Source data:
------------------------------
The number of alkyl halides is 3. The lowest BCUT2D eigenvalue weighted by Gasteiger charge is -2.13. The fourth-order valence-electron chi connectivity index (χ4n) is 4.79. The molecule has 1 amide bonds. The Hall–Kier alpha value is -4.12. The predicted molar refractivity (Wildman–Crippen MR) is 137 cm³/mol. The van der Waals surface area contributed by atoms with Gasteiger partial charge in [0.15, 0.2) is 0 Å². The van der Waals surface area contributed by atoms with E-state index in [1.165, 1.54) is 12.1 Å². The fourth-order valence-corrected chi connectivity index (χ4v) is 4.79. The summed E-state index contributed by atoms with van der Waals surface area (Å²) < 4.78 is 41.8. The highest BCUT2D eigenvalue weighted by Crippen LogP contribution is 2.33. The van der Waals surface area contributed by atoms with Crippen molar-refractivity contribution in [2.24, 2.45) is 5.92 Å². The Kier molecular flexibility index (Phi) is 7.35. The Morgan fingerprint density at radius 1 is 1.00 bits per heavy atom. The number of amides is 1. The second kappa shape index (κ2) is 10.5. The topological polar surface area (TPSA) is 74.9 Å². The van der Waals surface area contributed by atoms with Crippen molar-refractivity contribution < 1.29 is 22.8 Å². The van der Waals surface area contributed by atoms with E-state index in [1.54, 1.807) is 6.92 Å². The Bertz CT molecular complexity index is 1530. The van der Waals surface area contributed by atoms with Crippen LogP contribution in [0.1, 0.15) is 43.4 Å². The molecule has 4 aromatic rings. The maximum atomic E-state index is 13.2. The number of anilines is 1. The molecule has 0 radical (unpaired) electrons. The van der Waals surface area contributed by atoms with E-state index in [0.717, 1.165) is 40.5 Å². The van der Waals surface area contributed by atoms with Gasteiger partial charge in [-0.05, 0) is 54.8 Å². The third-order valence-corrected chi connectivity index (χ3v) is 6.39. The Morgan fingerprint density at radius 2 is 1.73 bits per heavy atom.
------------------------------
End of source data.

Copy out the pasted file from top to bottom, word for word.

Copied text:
The number of alkyl halides is 3. The lowest BCUT2D eigenvalue weighted by Gasteiger charge is -2.13. The fourth-order valence-electron chi connectivity index (χ4n) is 4.79. The molecule has 1 amide bonds. The Hall–Kier alpha value is -4.12. The predicted molar refractivity (Wildman–Crippen MR) is 137 cm³/mol. The van der Waals surface area contributed by atoms with Gasteiger partial charge in [0.15, 0.2) is 0 Å². The van der Waals surface area contributed by atoms with E-state index in [1.165, 1.54) is 12.1 Å². The fourth-order valence-corrected chi connectivity index (χ4v) is 4.79. The summed E-state index contributed by atoms with van der Waals surface area (Å²) < 4.78 is 41.8. The highest BCUT2D eigenvalue weighted by Crippen LogP contribution is 2.33. The van der Waals surface area contributed by atoms with Crippen molar-refractivity contribution in [2.24, 2.45) is 5.92 Å². The Kier molecular flexibility index (Phi) is 7.35. The Morgan fingerprint density at radius 1 is 1.00 bits per heavy atom. The number of amides is 1. The second kappa shape index (κ2) is 10.5. The topological polar surface area (TPSA) is 74.9 Å². The van der Waals surface area contributed by atoms with Crippen molar-refractivity contribution < 1.29 is 22.8 Å². The van der Waals surface area contributed by atoms with E-state index in [1.54, 1.807) is 6.92 Å². The Bertz CT molecular complexity index is 1530. The van der Waals surface area contributed by atoms with Crippen LogP contribution in [0.1, 0.15) is 43.4 Å². The molecule has 4 aromatic rings. The maximum atomic E-state index is 13.2. The number of anilines is 1. The molecule has 0 radical (unpaired) electrons. The van der Waals surface area contributed by atoms with E-state index in [0.717, 1.165) is 40.5 Å². The van der Waals surface area contributed by atoms with Gasteiger partial charge in [-0.05, 0) is 54.8 Å². The third-order valence-corrected chi connectivity index (χ3v) is 6.39. The Morgan fingerprint density at radius 2 is 1.73 bits per heavy atom.